Friday, March 18, 2011

Strength Training for Dummies, no offense. :)

My coach, Becca, sent our marathon training team another email this week.  This time, her lesson focuses on strength training.  Below, is a picture of me and my guns, as I have hung out with weights since I was a senior in high school using my dad's Bowflex to shape me like a rock.

DANG!  I'm just waiting for some Batman Comics noises to start playing.  For those of you who don't  understand every pop culture reference I make in the blog, the noises would sound like this: BAM, POW, SNAP!

Ok, so back to the importance of strength training during your training program.  Take it away Becca!

Strength Training:
Strength Training is one of the three foundations of fitness. The other two are aerobic conditioning and and flexibility (why a lot of runners partake in yoga). Runners lift weights as they believe it will make their muscles stronger and more powerful and improve their running. 

Lifting weights has a number of other benefits:
-Helps develop overall body strength
-Helps to strengthen back and stomach muscles and helps to reduce back problems.
-Helps to correct imbalances and postural changes and helps to achieve symmetrical right and left sided strength and helps to balance against/antagonist muscles (push/pull) muscles

Most marathon coaches endorse weight work, it is entirely up to you runners (what you have time for, whether or not you have access to a gym, pending how tired you are etc). However, it is not always an essential element to a marathon training program.  Strength training can and should occur during the off season.  

Marathon specific work may also help, meaning hill work, stairs workouts, etc. 

Just remember, WE ARE ENDURANCE RUNNERS, NOT WEIGHT LIFTERS. You are looking to lift a small amount of weights, several times, we are NOT trying to get big, rather just tighten our muscles. It takes months for our bodies to adapt to lifting. It is easy to be injured by attempting to lift more than our bodies are ready to lift. It's common for muscles to strengthen faster than supporting tendons and ligaments. Again, start out small, very small. Ask for help at the gym, tell them you are training for a marathon or half marathon.

Lifting tips:
-Comfortable clothes make for an easier workout
-Shoes should be supportive (actual running sneakers are best, where they support your ankles)
-Warm up and stretch to prevent injury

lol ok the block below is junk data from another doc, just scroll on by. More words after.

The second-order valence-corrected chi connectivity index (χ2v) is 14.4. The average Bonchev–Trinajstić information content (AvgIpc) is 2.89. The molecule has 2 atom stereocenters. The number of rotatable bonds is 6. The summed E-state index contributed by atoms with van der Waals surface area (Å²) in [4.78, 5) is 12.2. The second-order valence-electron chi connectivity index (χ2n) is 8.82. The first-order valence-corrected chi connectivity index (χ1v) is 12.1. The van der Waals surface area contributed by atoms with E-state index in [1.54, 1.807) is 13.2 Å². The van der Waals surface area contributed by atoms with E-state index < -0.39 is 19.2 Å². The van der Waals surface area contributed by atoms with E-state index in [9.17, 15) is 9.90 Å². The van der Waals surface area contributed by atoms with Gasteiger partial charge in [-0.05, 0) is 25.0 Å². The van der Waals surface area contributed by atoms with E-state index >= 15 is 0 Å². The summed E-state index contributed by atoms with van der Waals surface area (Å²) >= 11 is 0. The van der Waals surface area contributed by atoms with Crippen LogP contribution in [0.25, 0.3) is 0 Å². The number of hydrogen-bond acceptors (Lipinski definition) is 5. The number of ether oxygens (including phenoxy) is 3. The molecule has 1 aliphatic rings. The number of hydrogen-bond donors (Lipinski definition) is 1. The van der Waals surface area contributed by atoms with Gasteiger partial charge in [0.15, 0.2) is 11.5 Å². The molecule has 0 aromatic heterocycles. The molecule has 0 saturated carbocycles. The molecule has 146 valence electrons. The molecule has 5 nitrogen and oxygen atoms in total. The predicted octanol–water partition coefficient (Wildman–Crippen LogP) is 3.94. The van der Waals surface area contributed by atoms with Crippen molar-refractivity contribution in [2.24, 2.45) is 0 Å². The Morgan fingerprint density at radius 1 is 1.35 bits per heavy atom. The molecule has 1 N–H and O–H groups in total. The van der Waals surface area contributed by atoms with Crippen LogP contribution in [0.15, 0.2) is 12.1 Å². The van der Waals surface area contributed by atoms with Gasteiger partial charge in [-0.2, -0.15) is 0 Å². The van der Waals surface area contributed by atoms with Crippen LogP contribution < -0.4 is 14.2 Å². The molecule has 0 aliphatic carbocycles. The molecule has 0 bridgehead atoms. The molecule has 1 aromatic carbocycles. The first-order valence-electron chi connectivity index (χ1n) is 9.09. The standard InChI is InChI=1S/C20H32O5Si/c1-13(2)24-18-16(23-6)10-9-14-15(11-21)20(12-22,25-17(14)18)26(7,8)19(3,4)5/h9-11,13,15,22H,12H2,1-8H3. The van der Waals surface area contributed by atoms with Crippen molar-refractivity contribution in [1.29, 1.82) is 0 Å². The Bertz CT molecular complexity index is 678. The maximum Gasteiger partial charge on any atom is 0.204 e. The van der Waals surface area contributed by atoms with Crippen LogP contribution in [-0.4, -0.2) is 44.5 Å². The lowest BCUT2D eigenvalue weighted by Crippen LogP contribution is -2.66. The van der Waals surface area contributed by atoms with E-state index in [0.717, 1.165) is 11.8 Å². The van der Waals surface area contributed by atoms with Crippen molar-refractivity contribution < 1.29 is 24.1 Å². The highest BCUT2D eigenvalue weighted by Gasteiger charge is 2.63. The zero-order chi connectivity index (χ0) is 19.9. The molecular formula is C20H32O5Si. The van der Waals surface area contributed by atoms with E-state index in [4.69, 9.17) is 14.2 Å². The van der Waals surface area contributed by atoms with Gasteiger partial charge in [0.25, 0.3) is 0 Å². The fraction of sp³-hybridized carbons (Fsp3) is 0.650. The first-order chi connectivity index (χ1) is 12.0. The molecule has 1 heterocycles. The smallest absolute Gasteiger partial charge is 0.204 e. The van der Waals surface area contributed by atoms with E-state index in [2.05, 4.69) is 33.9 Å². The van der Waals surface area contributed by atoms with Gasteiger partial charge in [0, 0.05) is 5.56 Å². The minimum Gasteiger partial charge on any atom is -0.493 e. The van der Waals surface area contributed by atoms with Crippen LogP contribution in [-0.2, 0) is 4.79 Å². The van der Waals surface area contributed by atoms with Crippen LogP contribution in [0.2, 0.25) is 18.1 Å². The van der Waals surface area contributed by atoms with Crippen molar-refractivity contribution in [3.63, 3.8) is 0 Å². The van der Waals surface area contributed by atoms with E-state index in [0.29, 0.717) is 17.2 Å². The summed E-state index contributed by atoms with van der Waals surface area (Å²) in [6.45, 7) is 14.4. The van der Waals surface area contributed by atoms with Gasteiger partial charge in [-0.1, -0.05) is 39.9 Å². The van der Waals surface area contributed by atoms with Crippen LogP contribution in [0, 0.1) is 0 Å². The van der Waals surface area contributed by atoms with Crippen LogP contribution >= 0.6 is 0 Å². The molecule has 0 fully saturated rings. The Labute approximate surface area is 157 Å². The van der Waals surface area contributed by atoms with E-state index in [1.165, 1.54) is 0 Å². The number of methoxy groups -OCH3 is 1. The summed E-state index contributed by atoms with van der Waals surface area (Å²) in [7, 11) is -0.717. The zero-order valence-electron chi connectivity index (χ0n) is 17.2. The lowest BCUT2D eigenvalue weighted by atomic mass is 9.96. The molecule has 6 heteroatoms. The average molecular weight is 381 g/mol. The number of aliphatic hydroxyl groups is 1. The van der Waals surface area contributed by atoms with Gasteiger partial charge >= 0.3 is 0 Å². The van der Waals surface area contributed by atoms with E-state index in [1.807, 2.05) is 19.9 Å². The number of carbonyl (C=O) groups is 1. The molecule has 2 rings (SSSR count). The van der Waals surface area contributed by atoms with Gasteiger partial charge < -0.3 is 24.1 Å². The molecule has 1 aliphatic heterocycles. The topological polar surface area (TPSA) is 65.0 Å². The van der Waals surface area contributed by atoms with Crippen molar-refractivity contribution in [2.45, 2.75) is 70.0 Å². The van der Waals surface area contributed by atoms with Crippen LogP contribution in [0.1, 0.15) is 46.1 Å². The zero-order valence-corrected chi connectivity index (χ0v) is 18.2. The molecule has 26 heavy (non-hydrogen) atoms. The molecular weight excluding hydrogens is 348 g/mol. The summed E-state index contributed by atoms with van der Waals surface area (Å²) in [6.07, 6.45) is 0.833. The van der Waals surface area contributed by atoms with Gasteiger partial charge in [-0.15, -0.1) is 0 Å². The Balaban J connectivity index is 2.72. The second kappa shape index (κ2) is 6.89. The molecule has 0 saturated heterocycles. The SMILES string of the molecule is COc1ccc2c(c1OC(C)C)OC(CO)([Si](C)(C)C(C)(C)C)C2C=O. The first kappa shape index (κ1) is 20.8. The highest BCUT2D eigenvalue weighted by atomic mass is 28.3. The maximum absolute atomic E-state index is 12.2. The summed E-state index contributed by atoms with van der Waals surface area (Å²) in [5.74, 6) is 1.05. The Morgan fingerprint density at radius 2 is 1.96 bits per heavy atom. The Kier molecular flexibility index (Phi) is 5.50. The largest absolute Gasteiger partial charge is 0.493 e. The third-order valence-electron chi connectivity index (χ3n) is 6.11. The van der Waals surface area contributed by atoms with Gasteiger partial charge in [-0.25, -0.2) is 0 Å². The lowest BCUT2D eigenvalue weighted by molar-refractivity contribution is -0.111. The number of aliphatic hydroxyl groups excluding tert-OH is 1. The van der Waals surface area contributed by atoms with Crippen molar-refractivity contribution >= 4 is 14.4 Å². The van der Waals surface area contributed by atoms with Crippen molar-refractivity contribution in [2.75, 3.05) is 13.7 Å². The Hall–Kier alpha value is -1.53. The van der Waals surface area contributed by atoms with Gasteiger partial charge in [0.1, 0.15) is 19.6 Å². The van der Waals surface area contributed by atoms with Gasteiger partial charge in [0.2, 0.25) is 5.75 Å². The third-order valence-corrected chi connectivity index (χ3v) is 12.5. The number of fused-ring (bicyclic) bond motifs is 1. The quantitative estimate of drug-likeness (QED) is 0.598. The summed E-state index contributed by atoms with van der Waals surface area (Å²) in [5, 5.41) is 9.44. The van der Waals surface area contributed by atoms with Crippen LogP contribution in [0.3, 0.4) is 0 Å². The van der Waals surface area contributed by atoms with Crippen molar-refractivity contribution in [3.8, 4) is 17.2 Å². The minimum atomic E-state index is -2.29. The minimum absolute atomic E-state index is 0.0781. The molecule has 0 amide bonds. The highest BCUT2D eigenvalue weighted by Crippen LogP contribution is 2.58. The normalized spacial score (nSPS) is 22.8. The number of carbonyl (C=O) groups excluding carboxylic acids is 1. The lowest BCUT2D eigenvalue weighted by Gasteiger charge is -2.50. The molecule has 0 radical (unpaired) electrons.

- Develop a routine and go from exercise to exercise wasting little time, but have enough rest between sets so that your heart rate covers quickly
- Try to be efficient, allowing your workout to take about an hour
-Work large muscle groups before small ones
-Work first the muscle groups that are most important to you (our quads, thighs and arms) that way if you are interrupted or have limited time, you'll be sure to have done the most important exercises
-Increase weights gradually and steadily and keep reps around 15
-BREATHE- Breath OUT during POWER/LIFTING breathe IN during the relaxation phase

How often:
Runners should lift two times a week, in the case you can pick up a third day go for it!

Repetitions and Sets:
Repetitions are the number of times in a row an exercise is performed. Groups of reps are called a set. For example, doing an exercise 15 times, resting, then going again is 2 sets of 15 reps.

How much should you lift?
Well, it is trial and error, finding an amount that can be lifted 15 times. As training progresses, weight can be added when the number of reps performed exceeds a nominal number, for examples 20 reps.

Circuit Training
Circuit Training is weight training in which the rest intervals between different exercises are short. This is a combination of weight training with cardio benefit and heart rates int he aerobic training range. If you are using this system, there is no need to mix in cardio workout in the weight room and reduce the focus on strength training. More on this tomorrow.

There are hundreds of exercises you can use. Many  can be done at a gym, or a "home gym. You will need a couple of barbells, 150 lbs in weights and a bench with leg-extensions and leg-curl bars. Push-ups and sit-ups require no equipment and are also super useful. Again, ask for help at the gym, usually they are so friendly and happy to help!


  1. This is very interesting! Thanks for posting! Glad you found my blog. :) Hope you don't mind if I stalk you! ;)

  2. I love virtual stalkers! I hope you don't mind if I do the same!



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